Back to top

Noah Haynes Swayne (American National Biography)

Scholarship

Jonathan Lurie, "Swayne, Noah Haynes," American National Biography Online, February 2000, http://www.anb.org/articles/11/11-00830.html.

By the 1850s Swayne's hostility to slavery turned him toward the new Republican party, and he supported its first presidential candidate, John Frémont, in the 1856 election. While Swayne was serving as an aide to Republican governor William Dennison, his close friend Supreme Court Justice John McLean suddenly died in April 1861. McLean, like Swayne, had come from Ohio, and he had apparently expressed the hope that Swayne would some day take his place. With understandable if somewhat unseemly enthusiasm, Swayne moved to succeed him…

As a Supreme Court justice, Swayne had little inclination to withdraw from political activity, perhaps because his generation's ideas of judicial propriety were very different from those of a later era. When Chief Justice Roger Taney died in 1864, Swayne again mounted a political campaign for promotion. He tried to block support for his fellow Ohioan Salmon Chase. Again, he solicited endorsements from a variety of political and legal figures--including a future chief justice, Morrison R. Waite. Lincoln ultimately appointed Chase, and when Chase died in 1873, the 68-year-old Swayne without hesitation again sought the post. According to his colleague Justice Samuel Miller, Swayne "artfully beslobbered the President" for the appointment, while another commentator observed of Swayne's pursuit of the position twice within ten years that the man's "ambitions far outstripped his abilities" (Gillette, p. 997).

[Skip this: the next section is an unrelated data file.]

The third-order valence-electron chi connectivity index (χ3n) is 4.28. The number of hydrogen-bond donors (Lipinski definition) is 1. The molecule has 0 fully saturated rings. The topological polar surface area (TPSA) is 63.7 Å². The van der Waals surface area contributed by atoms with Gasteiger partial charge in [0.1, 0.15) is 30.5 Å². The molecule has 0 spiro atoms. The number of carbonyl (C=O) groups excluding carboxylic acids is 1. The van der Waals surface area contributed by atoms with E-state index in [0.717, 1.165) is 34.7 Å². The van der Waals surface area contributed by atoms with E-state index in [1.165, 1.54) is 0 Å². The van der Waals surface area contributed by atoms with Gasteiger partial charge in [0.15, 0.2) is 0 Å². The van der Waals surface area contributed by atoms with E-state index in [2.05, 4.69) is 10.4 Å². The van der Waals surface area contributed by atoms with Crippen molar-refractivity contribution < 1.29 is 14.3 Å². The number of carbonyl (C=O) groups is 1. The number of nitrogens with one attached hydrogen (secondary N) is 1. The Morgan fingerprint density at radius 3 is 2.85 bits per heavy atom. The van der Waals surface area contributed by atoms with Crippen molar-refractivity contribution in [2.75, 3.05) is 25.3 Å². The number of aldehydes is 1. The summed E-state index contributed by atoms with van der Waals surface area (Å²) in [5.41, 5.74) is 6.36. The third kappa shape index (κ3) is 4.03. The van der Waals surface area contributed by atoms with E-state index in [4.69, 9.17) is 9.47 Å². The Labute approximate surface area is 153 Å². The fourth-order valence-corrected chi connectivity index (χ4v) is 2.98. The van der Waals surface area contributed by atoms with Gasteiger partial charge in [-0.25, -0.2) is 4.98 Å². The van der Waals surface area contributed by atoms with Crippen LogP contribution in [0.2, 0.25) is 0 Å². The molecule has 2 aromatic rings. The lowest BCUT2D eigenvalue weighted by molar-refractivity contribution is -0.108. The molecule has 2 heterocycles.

How to Cite This Page: "Noah Haynes Swayne (American National Biography)," House Divided: The Civil War Research Engine at Dickinson College, http://hd.housedivided.dickinson.edu/node/19383.